April/May 2013 EHJ (Issue 136) - Apparently, I may not be as fun to be with as I previously thought. It was day seven in the field during my once-in-a-lifetime Arizona Desert Bighorn sheep hunt in the rugged and spectacularly scenic canyon country along the Salt River. From my preseason discussions with friends, relatives, and co-workers I had expected to have plenty of guys out there to accompany me in the field. In reality, that was not the case, as I was on my own most of the time those first seven days. As each day progressed the sheep seemed to lose interest in my company also.
Now with that being said, I could have tagged out the first morning when I spotted a ram which I estimated to be in the 160-165” range. I was able to get a good look at 160 yards, but decided it was too early for that size ram. Now, here on day seven I was beginning to question that decision.
The game unit I was hunting in is known for producing some of the best rams in the state over the last five years or so, and some nice ones had been viewed in the few months prior to the season. Meatball was one of those rams that had been spotted by several different sheep enthusiasts before the hunt. These guys like to give nicknames to the bigger rams that they run across. The name may be relative to a behavior, body feature, or horn feature. Explaining Meatball’s tag name is best left for another story. This may seem a bit picky, but I didn’t have a lot of interest in him because his left side was pretty beat up. My desire was to take a more perfect-horned ram.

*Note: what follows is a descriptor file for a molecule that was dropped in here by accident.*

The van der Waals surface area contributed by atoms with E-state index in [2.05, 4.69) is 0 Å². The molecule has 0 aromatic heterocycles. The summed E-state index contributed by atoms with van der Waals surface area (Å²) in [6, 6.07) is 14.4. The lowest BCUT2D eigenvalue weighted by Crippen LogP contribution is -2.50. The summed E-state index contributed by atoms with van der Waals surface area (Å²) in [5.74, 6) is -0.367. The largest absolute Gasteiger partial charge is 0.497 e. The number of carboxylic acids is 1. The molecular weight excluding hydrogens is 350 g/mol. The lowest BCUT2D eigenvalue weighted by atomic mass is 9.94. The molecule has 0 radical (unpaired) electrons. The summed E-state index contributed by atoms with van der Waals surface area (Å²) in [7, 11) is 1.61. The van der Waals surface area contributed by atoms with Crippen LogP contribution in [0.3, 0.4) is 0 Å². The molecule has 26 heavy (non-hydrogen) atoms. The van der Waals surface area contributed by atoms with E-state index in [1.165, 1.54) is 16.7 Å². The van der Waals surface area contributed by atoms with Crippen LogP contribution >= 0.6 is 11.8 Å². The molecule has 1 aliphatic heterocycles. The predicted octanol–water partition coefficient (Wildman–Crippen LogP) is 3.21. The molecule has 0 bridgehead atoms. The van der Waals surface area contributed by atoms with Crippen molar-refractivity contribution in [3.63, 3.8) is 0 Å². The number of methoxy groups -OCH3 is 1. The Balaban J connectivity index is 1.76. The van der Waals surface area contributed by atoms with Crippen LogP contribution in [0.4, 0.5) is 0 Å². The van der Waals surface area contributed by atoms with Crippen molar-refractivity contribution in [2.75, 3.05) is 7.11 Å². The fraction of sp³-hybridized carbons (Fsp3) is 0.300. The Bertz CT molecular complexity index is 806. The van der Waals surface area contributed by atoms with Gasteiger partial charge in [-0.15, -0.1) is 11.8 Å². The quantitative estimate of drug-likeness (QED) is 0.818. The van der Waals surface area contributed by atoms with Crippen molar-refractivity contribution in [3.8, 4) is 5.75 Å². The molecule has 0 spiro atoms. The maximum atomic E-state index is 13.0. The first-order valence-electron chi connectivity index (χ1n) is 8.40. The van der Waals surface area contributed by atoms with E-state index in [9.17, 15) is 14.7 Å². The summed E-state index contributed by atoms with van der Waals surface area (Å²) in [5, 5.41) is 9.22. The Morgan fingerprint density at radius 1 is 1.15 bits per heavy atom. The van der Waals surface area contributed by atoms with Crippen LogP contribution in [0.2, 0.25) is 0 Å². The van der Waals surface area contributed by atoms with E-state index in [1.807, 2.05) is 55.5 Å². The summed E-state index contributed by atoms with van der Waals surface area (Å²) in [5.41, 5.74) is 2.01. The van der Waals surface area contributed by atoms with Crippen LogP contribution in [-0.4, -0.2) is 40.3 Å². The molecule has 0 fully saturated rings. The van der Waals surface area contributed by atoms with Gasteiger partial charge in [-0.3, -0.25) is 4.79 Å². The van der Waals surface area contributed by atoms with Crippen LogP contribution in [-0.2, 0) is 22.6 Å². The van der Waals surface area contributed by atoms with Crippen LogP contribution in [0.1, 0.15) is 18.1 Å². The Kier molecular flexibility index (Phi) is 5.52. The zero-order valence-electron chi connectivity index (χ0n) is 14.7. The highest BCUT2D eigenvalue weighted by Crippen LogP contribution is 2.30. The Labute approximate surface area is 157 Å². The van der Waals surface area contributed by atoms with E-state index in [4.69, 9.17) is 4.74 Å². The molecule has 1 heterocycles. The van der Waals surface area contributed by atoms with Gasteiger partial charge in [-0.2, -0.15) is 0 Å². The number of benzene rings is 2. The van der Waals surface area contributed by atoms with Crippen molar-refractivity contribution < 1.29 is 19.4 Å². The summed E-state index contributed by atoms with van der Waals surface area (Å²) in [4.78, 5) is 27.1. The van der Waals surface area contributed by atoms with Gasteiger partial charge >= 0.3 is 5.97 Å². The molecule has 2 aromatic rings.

Back to day seven…at this point I was thoroughly frustrated with the amount and quality of sheep I was seeing. I was pretty much convinced this was going to be more than a one-man job. This was hard for me to accept because I prefer to be and consider myself a "do- it-yourself” hunter.
In my pre-season quest for sheep knowledge I made a connection with Geof Moss and Mike Burm from Little Horn Outfitters. Mike is also the photographer for the crew and he graciously provided his services when possible for a wonderful collection of still photo memories of my hunt. These guys were very helpful and even gave an open invitation to join them on any of their scouting trips. Geof was also nice enough to share some photos with nicknames of some of the nicer rams in the area and Meatball was included in those photos. At this point in the season, they were working hard in the field helping Tim, one of the Little Horn crew members on his Desert sheep hunt.
It is interesting to note that Tim actually had an encounter with Meatball during the first week of his hunt in the adjoining unit but was not able to connect. With preseason and hunting encounters we would piece together that Meatball had traveled several miles of territory and crossed unit boundaries in just a few short weeks.
For a full account of Todd's adventure, go to page 40 in the April/May 2013 issue of Eastmans' Hunting Journal.